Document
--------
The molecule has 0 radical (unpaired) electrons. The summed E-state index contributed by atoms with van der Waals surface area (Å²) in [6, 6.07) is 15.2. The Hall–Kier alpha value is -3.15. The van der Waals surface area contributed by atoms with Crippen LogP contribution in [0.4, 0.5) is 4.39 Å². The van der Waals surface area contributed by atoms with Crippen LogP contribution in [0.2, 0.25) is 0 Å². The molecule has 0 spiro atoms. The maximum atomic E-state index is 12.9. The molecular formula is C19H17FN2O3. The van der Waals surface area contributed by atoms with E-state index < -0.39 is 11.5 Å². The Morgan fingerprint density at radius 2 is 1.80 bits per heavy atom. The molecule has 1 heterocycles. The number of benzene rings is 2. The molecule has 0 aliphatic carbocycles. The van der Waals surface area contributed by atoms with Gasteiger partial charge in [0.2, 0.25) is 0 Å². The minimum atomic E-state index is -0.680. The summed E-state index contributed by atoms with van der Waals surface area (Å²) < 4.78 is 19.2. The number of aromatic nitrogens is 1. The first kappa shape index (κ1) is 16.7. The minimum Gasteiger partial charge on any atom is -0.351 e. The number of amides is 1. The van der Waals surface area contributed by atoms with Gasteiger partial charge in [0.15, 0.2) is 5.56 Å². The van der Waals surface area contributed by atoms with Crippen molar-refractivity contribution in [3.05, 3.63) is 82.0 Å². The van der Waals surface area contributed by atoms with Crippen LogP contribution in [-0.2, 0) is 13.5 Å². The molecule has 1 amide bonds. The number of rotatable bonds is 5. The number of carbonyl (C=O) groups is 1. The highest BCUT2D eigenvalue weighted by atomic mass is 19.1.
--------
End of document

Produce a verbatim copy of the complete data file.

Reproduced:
The molecule has 0 radical (unpaired) electrons. The summed E-state index contributed by atoms with van der Waals surface area (Å²) in [6, 6.07) is 15.2. The Hall–Kier alpha value is -3.15. The van der Waals surface area contributed by atoms with Crippen LogP contribution in [0.4, 0.5) is 4.39 Å². The van der Waals surface area contributed by atoms with Crippen LogP contribution in [0.2, 0.25) is 0 Å². The molecule has 0 spiro atoms. The maximum atomic E-state index is 12.9. The molecular formula is C19H17FN2O3. The van der Waals surface area contributed by atoms with E-state index < -0.39 is 11.5 Å². The Morgan fingerprint density at radius 2 is 1.80 bits per heavy atom. The molecule has 1 heterocycles. The number of benzene rings is 2. The molecule has 0 aliphatic carbocycles. The van der Waals surface area contributed by atoms with Gasteiger partial charge in [0.2, 0.25) is 0 Å². The minimum atomic E-state index is -0.680. The summed E-state index contributed by atoms with van der Waals surface area (Å²) < 4.78 is 19.2. The number of aromatic nitrogens is 1. The first kappa shape index (κ1) is 16.7. The minimum Gasteiger partial charge on any atom is -0.351 e. The number of amides is 1. The van der Waals surface area contributed by atoms with Gasteiger partial charge in [0.15, 0.2) is 5.56 Å². The van der Waals surface area contributed by atoms with Crippen molar-refractivity contribution in [3.05, 3.63) is 82.0 Å². The van der Waals surface area contributed by atoms with Crippen LogP contribution in [-0.2, 0) is 13.5 Å². The molecule has 1 amide bonds. The number of rotatable bonds is 5. The number of carbonyl (C=O) groups is 1. The highest BCUT2D eigenvalue weighted by atomic mass is 19.1.